Enter your mobile number or email address below and we'll send you a link to download the free Kindle App. Then you can start reading Kindle books on your smartphone, tablet, or computer - no Kindle device required.
To get the free app, enter your email address or mobile phone number.
Fight: A Christian Case for Non-Violence Paperback – August 1, 2013
|New from||Used from|
Frequently Bought Together
Customers Who Bought This Item Also Bought
From Publishers Weekly
More About the Author
Top Customer Reviews
So, what does the Bible have to say about violence? The authors start in the Old Testament. At the creation there was no violence, just shalom. Sin invaded and brought violence with it, leading up to Cain killing his brother. However, Genesis promotes peace and discourages violence. The Old Testament laws do sanction violence as punishment for crimes, but, according to the authors, the laws were far more humane than those of other cultures.
The authors encounter a greater difficulty in discussing the slaughter of the Canaanites, for example where God commands Israel to save alive nothing that breathes. One argument is that what God ordered the Israelites to do was a "moral improvement" upon the actions of surrounding nations. Another argument is that the Bible exaggerates when it describes the extent of the actual slaughter.
I personally did not find the authors' arguments about Old Testament violence very convincing. I think they would have been on better ground if they had started with the New Testament. Regardless of what God may have ordered Israel to do in Old Testament times, the case for Christians taking part in war today becomes harder to sustain when confronted with the teachings of Jesus.
This is a timely, entertaining, thought-provoking and controversy-inspiring book.Read more ›
First, the forward by Shane Claiborne was almost enough to make me not read the rest of the book. Maybe that's just me, but I find Claiborne pretentious. His tone in the forward is much more condescending than the respectful and weighted tone of the author.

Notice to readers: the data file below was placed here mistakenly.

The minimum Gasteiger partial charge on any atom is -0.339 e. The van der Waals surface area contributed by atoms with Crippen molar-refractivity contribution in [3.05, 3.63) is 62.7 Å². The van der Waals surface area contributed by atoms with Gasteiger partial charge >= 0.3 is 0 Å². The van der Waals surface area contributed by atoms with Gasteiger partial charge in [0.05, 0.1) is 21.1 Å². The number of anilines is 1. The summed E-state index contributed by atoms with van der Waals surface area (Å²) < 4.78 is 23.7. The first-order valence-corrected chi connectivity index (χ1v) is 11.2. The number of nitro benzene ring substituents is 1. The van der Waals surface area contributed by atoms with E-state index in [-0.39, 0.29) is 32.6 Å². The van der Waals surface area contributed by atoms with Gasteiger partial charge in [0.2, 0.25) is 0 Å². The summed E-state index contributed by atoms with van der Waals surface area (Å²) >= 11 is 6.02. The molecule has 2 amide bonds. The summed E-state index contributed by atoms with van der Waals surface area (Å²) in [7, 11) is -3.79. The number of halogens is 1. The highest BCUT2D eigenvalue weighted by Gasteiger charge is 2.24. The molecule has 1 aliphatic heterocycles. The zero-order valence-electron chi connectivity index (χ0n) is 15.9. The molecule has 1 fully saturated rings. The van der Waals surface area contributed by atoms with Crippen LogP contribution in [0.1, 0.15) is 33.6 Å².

The author tackles the subject from a biblical theology/chronological approach, which, while capturing the arc of the ultimate plot better, makes the book unnecessarily long at times. Sprinkle begins by stating that war, violence and killing were not part of the original plan of God. This is something that any Christian ought to be able to agree with, whether an advocate of nonviolence or just war theory. Death is a result of the fall. Period. However, he goes on to attempt to minimize just about every occurrence of violence in the OT. Some of the explanations are valid and serve to underscore the purpose of the law of Moses as restraining the sinful tendency of man, rather than stating an ideal (this much is true).Read more ›
I grew up in an Anabaptist Mennonite congregation that celebrated pacifism, a term Sprinkle disengages throughout the book. So when I heard rumors floating around Eternity Bible College--the school I attend and the one Sprinkle teaches at--of Preston writing a book on nonviolence, I was thoroughly intrigued. My interest multiplied when I heard Eternity graduate, teacher, aspiring scholar and friend, Andrew Rillera, was contributing his skills to the book. I was further blessed in receiving an early advance of the book before its official release date on August 1st, although I've heard the book already found its way into a few local bookstores.Read more ›
Most Recent Customer Reviews
For years I have been wrestling with the issue of violence. The Sermon on the Mount and the entire tenor of the New Testament seem to be contrary to our American thinking when it... Read morePublished 3 days ago by Matt
I have read this book, and now shared it with two different friends in ministry. Coming into this book we are were on different spectrums as it pertains to what we believe about... Read morePublished 12 days ago by Mitchell Green
This well written book is a must read for anyone with a desire to understand the Christian non-violence perspective. Read morePublished 1 month ago by Joshua Smith
Such an amazing book on the topic. Preston, being such an intelligent man, does research for and against his argument for nonviolence to make sure every corner is covered. Read morePublished 1 month ago by andyroo
This was a well-written and very troubling read. You might find yourself in conflict with the author's thoughts, as did I, but maybe that is because it's the way Christ wants you... Read morePublished 2 months ago by coywolf
This book is one of the best books I have ever read on non-violence. The writing is clear and when a technical term is used, the text will explain it in every day English. Read morePublished 2 months ago by Ronald Harrell
The most comprehensive and well-researched case for Christian non-violence that I've ever read. The point the author continuously makes is that it's all about following in the... Read morePublished 2 months ago by Alejandra
A must-read for anyone who wishes to better understand the Kingdom of Heaven and the power of non-resistance. Western 'Christianity' is often not Christian at all... Read morePublished 2 months ago by Nathaniel Gingrich